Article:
Tag: The Atlantic

Life is like riding a bicycle. To keep your balance, you must keep moving

Thanks to Einstein for today’s quote-as-title. Having once again witnessed the joy of electric scooters in Lisbon recently, I thought I’d look at this trend of ‘micromobility’.

Let’s begin with Horace Dediu, who explains the term:

Simply, Micromobility promises to have the same effect on mobility as microcomputing had on computing. Bringing transportation to many more and allowing them to travel further and faster.  I use the term micromobility precisely because of the connotation with computing and the expansion of consumption but also because it focuses on the vehicle rather than the service. The vehicle is small, the service is vast.

Horace Dediu

Micromobility covers mainly electric scooters and (e-)bikes, which can be found in many of the cities I’ve visited over the past year. Not in the UK, though, where riding electric scooters is technically illegal. Why? Because of a 183 year-old law, explains Jeff Parsons Metro:

You can’t ride scooters on the road, because the DVLA requires that electric vehicles be registered and taxed. And you can’t ride scooters on the pavement because of the 1835 Highways Act that prohibits anyone from riding a ‘carriage’ on the pavement.

Jeff Parsons

It’s only a matter of time, though, before legislation is passed to remove this anachronism. And, to be honest, I can’t imagine the police with their stretched resources pulling over anyone who’s using one sensibly.

Electric scooters in particular are great and, if you haven’t tried one, you should. Florent Crivello, one of Uber’s product managers, explains why they’re not just fun, but actually valuable:

  1. Cleaner and more energy efficient
  2. More space efficient
  3. Safer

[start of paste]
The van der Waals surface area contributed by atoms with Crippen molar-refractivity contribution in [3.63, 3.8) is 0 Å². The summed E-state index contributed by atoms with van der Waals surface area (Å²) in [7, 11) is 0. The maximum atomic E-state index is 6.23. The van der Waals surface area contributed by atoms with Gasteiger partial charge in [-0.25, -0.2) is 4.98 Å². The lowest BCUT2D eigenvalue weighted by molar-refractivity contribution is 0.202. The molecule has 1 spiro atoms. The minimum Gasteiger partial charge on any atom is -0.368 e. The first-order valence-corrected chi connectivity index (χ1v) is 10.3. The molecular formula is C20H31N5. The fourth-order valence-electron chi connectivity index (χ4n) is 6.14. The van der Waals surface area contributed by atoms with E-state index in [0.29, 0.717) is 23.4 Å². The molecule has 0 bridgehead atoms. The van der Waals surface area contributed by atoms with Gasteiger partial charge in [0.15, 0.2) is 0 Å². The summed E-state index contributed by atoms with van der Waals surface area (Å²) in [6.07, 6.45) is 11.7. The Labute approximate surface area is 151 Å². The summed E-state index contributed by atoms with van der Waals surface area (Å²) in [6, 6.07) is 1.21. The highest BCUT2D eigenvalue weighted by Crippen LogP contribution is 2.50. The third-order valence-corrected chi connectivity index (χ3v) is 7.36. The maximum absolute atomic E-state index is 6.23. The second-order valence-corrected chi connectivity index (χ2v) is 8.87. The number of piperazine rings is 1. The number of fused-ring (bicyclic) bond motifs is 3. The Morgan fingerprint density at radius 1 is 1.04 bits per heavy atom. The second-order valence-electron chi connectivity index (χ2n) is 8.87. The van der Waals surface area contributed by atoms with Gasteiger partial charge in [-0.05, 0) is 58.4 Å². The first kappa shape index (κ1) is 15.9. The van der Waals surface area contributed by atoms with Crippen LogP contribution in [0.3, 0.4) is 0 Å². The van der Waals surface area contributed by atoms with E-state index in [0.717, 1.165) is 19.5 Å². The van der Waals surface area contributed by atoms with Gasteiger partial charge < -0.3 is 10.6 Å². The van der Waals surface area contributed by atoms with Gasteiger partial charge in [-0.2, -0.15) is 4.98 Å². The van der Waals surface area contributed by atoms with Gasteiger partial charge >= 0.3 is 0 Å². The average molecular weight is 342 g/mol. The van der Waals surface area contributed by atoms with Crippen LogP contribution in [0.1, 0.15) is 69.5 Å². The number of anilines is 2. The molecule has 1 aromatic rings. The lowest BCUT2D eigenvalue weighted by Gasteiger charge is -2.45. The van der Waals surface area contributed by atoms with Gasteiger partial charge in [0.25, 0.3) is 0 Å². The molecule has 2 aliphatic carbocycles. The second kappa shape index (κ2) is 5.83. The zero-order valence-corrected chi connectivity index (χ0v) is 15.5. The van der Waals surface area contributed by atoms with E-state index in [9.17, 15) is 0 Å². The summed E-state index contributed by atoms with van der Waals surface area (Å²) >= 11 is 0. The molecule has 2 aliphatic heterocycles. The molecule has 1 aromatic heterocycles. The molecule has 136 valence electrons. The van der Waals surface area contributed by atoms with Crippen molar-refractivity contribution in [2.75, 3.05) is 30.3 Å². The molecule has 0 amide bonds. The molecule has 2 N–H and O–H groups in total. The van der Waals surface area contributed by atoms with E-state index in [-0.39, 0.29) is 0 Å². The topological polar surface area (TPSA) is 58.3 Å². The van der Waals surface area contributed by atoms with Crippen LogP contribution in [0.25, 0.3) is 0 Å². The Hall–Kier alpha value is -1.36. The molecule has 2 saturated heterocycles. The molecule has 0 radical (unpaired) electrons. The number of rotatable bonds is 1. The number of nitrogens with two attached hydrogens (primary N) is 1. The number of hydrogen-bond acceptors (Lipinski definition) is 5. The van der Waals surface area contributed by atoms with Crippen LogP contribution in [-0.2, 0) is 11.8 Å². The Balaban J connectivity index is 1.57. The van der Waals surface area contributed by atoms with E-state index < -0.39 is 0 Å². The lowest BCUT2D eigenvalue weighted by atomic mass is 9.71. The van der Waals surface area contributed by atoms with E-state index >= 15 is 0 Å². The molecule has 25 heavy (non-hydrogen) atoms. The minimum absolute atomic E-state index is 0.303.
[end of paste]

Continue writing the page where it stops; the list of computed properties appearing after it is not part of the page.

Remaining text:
4. Making the world city a better place
  5. Force for economic inclusion

You might be wondering about the third one of these, as I was. Crivello includes this chart:

Courtesy of Florent Crivello

Of course, as he points out, you can prevent cars running into scooters, bikes, and pedestrians by building separate lanes for them, with a high kerb in between. Countries that have done this, like the Netherlands, have seen a sharp decline in fatalities and injuries.

Despite the title, I’m focusing on electric scooters because of my enthusiasm for them and because of the huge growth since they became a thing about 18 months ago. Just look at this chart that Megan Rose Dickey includes in a recent TechCrunch article:

Chart courtesy of TechCrunch

One of the biggest downsides to electric scooters at the moment, and one which threatens the whole idea of ‘micromobility’ is over-supply. As this photograph in an article by Alan Taylor for The Atlantic shows, this can quickly get out-of-hand when VC-backed companies are involved:

Unused shared bikes in a vacant lot in Xiamen, Fujian province, China (photo courtesy of The Atlantic)

This can scare cities, who don’t know how to deal with these kinds of potential consequences. That’s why it’s refreshing to see Charlotte in North Carolina lead the way by partnering with Passport, a transportation logistics company. As John R. Quain reports for Digital Trends:

“When e-scooters first came to town,” said Charlotte’s city manager Marcus Jones, “it left our shared bike program in the dust.”

[…]

By tracking scooter rentals and coordinating it with other information about public transit routes, congestion, and parking information, Passport can report on where scooters and bikes tend to be idle, where they get the most use, and how they might be deployed to serve more people. Furthermore, rather than railing against escooters, such information can help a city encourage proper use and behavior.

John R. Quain

I’m really quite excited about e-scooters, and can’t wait until I can buy and use one legally in the UK!


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Sometimes even to live is an act of courage